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The U.S. gained more than 120,000 jobs last month, but the numbers of the long-term unemployed barely shifted. And unemployment rates for African-Americans continued to go through the roof. A recent NPR and Kaiser Family Foundation poll shows that although the long-term unemployed face many of the same difficulties regardless of race, there are still distinct differences between blacks and whites struggling to find work.
NPR's Cheryl Corley reports.
CHERYL CORLEY, BYLINE: Out-of- work blacks, whites, Latinos and Asians all took part in the NPR-Kaiser survey. There was only a large enough sample of blacks and whites though to specifically break out their responses.
LIZ HAMEL: Well, first of all, we found that among those people who have been unemployed for a long time, African-Americans make up a greater share of that population than they do of full-time workers.
CORLEY: Kaiser researcher Liz Hamel says blacks make up about 10 percent of the full-time working population, but 27 percent of the long-term unemployed - those who haven't had a full-time job for a year or more. And unlike whites, blacks are more likely to be without a job at all.
WILLA BOOKER: OK, well, here is my living room. And...
CORLEY: Willa Booker lives in a two bedroom bungalow on Chicago's west side. A small wall clock ticks in the living room. She says there won't be any gifts under the Christmas tree. Booker, who is 53, is the mother of two adult children and an 11-year-old daughter. A former hospital administrator with 20 years experience, Booker has been unemployed for two and a half years.
BOOKER: My daughter need school clothes. My home is about to be taken from me. They just tried to repo my vehicle two weeks ago. The only thing I've always asked is for someone to give me a chance and I can prove myself.
CORLEY: Booker is taking online classes to get a master's degree. She earned $50,000 a year and now lives on $300 a month in public assistance. She's no longer eligible for unemployment.
The survey shows blacks are less likely and whites more likely to blame President Obama and Democrats for the country's unemployment situation. However, both blacks and whites are more likely to blame Wall Street financial institutions and like Booker, Republicans in Congress.
BOOKER: Congress. They don't help nobody. You know, if my 99 weeks are up in unemployment, and they look at my record, you'll see I was a working person. I'm worthy.
CORLEY: Economists says the African-American unemployment rate is so high - at last count 15.5 percent - for a number of reasons, including less education for blacks, job discrimination and huge slashes in public sector jobs, where many African-Americans are employed. Roderick Harrison, a senior research scientist at Howard University, says another significant factor in the slower hiring of blacks is that they are generally less well-connected.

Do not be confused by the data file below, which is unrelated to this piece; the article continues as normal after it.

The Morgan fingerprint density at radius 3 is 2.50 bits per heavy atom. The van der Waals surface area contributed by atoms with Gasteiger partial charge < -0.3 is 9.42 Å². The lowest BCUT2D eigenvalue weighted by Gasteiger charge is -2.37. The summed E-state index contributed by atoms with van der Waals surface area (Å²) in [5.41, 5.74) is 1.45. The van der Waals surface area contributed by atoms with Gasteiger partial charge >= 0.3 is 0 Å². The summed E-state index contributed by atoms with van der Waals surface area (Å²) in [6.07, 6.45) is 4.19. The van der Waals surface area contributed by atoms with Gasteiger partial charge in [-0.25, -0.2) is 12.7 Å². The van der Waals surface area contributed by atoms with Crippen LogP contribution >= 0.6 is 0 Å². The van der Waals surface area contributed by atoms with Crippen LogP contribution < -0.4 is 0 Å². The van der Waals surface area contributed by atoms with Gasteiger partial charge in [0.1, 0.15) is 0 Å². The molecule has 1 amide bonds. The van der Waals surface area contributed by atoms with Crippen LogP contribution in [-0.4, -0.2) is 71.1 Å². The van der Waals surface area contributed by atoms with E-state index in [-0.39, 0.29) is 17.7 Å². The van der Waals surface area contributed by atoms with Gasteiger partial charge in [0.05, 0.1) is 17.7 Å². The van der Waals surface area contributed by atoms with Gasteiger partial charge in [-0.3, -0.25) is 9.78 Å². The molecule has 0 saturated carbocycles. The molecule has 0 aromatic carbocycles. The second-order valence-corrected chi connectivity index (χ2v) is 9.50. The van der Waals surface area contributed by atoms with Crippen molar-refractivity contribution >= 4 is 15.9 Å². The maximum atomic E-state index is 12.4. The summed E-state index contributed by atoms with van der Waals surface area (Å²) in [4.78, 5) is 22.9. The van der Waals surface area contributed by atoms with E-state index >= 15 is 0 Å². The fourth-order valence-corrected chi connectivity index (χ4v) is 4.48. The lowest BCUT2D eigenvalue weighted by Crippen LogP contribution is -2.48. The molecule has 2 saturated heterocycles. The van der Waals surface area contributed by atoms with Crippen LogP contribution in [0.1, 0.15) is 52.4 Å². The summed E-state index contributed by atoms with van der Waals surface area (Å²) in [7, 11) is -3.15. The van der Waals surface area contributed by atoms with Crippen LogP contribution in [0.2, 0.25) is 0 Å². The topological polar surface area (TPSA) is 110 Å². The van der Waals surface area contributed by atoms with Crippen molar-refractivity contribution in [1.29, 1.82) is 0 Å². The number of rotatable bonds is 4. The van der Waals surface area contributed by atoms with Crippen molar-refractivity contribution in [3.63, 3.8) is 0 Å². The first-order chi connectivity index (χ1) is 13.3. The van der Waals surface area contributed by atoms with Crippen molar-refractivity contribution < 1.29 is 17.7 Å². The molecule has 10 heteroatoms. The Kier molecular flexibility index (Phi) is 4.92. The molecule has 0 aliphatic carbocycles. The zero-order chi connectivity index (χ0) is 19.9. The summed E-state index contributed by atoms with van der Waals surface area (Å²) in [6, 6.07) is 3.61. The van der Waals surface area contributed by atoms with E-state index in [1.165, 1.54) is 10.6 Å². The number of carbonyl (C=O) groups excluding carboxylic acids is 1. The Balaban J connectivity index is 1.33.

RODERICK HARRISON: Your resume goes in but there's nobody there to say I know this person who they've applied, take a look.
CORLEY: Outside of young people, black men have it the worst among the unemployed. November's labor department stats put their jobless rate at 16.5 percent.
JONATHAN GANDY: I'm Jonathan Gandy. I'm 30 years old and I've been unemployed for about a year and six months.
CORLEY: Gandy was laid off from a full-time job as a project coordinator at an insurance company.
GANDY: Currently, I'm in the market for project coordination gigs. I've applied and I get a lot of responses. Lots of headhunters call me.
CORLEY: But Gandy says no far, no success, and he's worried that the longer he's out of the job market, he'll be less competitive against those with no break in their employment history.
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GANDY: OK. So this is a tripod case, but the...
CORLEY: In lieu of a full-time job, Gandy and a friend have formed their own production company, doing photo shoots and video-taping weddings. He says he's barely making ends meet.
The NPR-Kaiser survey found that African-Americans like Gandy are more likely than whites to say they'll be able to find a job with the pay and benefits they need.
GANDY: I'm still optimistic, honestly. I still see opportunities and I still get calls.
CORLEY: It's an optimism that may be hard to hold on to, black or white, in a grim economy that's kept so many unemployed for so long.
Cheryl Corley, NPR News, Chicago.
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